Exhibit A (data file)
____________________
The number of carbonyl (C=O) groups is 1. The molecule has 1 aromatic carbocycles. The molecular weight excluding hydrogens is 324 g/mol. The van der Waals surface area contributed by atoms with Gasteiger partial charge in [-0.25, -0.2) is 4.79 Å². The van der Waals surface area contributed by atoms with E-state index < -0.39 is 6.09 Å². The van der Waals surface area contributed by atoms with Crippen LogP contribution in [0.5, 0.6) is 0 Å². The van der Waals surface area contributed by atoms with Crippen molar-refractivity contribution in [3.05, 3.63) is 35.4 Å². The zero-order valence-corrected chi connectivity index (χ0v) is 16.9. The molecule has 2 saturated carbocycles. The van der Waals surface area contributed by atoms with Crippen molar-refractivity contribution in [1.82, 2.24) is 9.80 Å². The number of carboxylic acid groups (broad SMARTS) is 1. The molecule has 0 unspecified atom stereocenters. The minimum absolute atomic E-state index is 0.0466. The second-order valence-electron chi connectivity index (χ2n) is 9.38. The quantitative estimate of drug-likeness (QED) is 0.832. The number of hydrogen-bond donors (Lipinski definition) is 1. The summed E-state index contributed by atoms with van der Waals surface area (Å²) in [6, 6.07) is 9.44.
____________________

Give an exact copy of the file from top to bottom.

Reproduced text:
The number of carbonyl (C=O) groups is 1. The molecule has 1 aromatic carbocycles. The molecular weight excluding hydrogens is 324 g/mol. The van der Waals surface area contributed by atoms with Gasteiger partial charge in [-0.25, -0.2) is 4.79 Å². The van der Waals surface area contributed by atoms with E-state index < -0.39 is 6.09 Å². The van der Waals surface area contributed by atoms with Crippen LogP contribution in [0.5, 0.6) is 0 Å². The van der Waals surface area contributed by atoms with Crippen molar-refractivity contribution in [3.05, 3.63) is 35.4 Å². The zero-order valence-corrected chi connectivity index (χ0v) is 16.9. The molecule has 2 saturated carbocycles. The van der Waals surface area contributed by atoms with Crippen molar-refractivity contribution in [1.82, 2.24) is 9.80 Å². The number of carboxylic acid groups (broad SMARTS) is 1. The molecule has 0 unspecified atom stereocenters. The minimum absolute atomic E-state index is 0.0466. The second-order valence-electron chi connectivity index (χ2n) is 9.38. The quantitative estimate of drug-likeness (QED) is 0.832. The number of hydrogen-bond donors (Lipinski definition) is 1. The summed E-state index contributed by atoms with van der Waals surface area (Å²) in [6, 6.07) is 9.44.